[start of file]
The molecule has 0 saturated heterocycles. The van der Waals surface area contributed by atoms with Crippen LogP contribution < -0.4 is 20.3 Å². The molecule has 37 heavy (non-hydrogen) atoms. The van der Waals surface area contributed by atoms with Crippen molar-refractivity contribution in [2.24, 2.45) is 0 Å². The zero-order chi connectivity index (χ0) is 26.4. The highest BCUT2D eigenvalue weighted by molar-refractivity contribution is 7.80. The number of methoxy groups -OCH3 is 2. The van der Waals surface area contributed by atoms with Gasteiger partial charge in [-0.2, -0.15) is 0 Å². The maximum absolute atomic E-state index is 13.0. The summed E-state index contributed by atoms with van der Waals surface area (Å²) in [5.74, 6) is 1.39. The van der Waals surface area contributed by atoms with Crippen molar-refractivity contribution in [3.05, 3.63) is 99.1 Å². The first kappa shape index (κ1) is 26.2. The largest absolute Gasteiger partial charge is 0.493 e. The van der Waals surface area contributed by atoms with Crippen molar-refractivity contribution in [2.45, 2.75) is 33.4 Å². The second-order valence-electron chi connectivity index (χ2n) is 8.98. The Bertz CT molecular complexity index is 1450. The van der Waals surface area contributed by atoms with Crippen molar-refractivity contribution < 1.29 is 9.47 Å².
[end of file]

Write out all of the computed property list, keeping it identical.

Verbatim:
The molecule has 0 saturated heterocycles. The van der Waals surface area contributed by atoms with Crippen LogP contribution < -0.4 is 20.3 Å². The molecule has 37 heavy (non-hydrogen) atoms. The van der Waals surface area contributed by atoms with Crippen molar-refractivity contribution in [2.24, 2.45) is 0 Å². The zero-order chi connectivity index (χ0) is 26.4. The highest BCUT2D eigenvalue weighted by molar-refractivity contribution is 7.80. The number of methoxy groups -OCH3 is 2. The van der Waals surface area contributed by atoms with Gasteiger partial charge in [-0.2, -0.15) is 0 Å². The maximum absolute atomic E-state index is 13.0. The summed E-state index contributed by atoms with van der Waals surface area (Å²) in [5.74, 6) is 1.39. The van der Waals surface area contributed by atoms with Crippen molar-refractivity contribution in [3.05, 3.63) is 99.1 Å². The first kappa shape index (κ1) is 26.2. The largest absolute Gasteiger partial charge is 0.493 e. The van der Waals surface area contributed by atoms with Crippen molar-refractivity contribution in [2.45, 2.75) is 33.4 Å². The second-order valence-electron chi connectivity index (χ2n) is 8.98. The Bertz CT molecular complexity index is 1450. The van der Waals surface area contributed by atoms with Crippen molar-refractivity contribution < 1.29 is 9.47 Å².